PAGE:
Pyrenean chamois

The Pyrenean chamois (Rupicapra pyrenaica pyrenaica) is the most common alpine ruminant species in the Pyrenees (Northern Spain – Andorra – Southern France). Since 2001, chamois populations have suffered devastating outbreaks of fatal disease caused by a Pestivirus (Border Disease Virus – BDV). This disease has reduced chamois density resulting in the collapse of the chamois populations in some geographic areas.

Recently, our research group demonstrated the existence of two circulating BDV strains of different virulence, adapted to chamois populations. One of the two Pestivirus is a highly virulent BDV strain, that causes long-lasting fatal disease with a high transmission rate to other individuals. The mortality rates reached 85% in some geographic areas after the entrance of the high virulent BDV into previously unexposed chamois populations .

Pyrenean chamois nuria
Trapping chamois capture net
Capture chamois tagging gps

In our recent studies, we have also demonstrated the circulation of a low virulent BDV in the Eastern Pyrenees without a significant impact on the chamois population. To date, no mass mortality has been reported in this area, where more than a half of the chamois population have neutralizing antibodies against Pestivirus. The low virulent BDV infection in chamois results in a subclinical disease. We suggest that the circulation of the low virulent BDV in this population have protected the chamois against the high virulent BDV strain.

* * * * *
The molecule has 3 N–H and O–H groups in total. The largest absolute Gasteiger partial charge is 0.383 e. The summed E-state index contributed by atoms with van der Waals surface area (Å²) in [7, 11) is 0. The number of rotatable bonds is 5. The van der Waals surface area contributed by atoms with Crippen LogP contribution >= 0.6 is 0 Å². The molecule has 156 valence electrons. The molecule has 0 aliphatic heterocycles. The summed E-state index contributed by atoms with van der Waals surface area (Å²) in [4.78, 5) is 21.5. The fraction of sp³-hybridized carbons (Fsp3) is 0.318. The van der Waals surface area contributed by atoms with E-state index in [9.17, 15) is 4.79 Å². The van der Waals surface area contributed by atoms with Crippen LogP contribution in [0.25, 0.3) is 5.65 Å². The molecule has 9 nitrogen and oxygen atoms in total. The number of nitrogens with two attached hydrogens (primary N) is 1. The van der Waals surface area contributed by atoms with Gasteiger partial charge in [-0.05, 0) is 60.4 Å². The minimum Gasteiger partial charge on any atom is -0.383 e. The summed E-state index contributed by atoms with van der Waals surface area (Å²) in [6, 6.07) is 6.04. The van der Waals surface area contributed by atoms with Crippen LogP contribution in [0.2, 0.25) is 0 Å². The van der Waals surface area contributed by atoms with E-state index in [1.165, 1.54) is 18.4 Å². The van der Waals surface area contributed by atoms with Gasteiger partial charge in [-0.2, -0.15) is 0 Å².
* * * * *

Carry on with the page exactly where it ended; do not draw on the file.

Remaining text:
Although its conservation status is considered as Least Concern by the International Union for the Conservation of Nature, the presence of the high virulent Pestivirus, together with other endemic diseases is of concern for the future management of Pyrenean chamois. 

Release chamois tagging trapping
chamois observation wildlife

Additionally, the activity of our research team is focused on the study of the emergence of infectious diseases in the Pyrenees. Due to global climate change, alpine ecosystems are suffering dramatic transformations at different levels, such as the emergence of unreported vectors (and their associated vector-borne diseases) with unpredictable consequences for alpine wildlife conservation.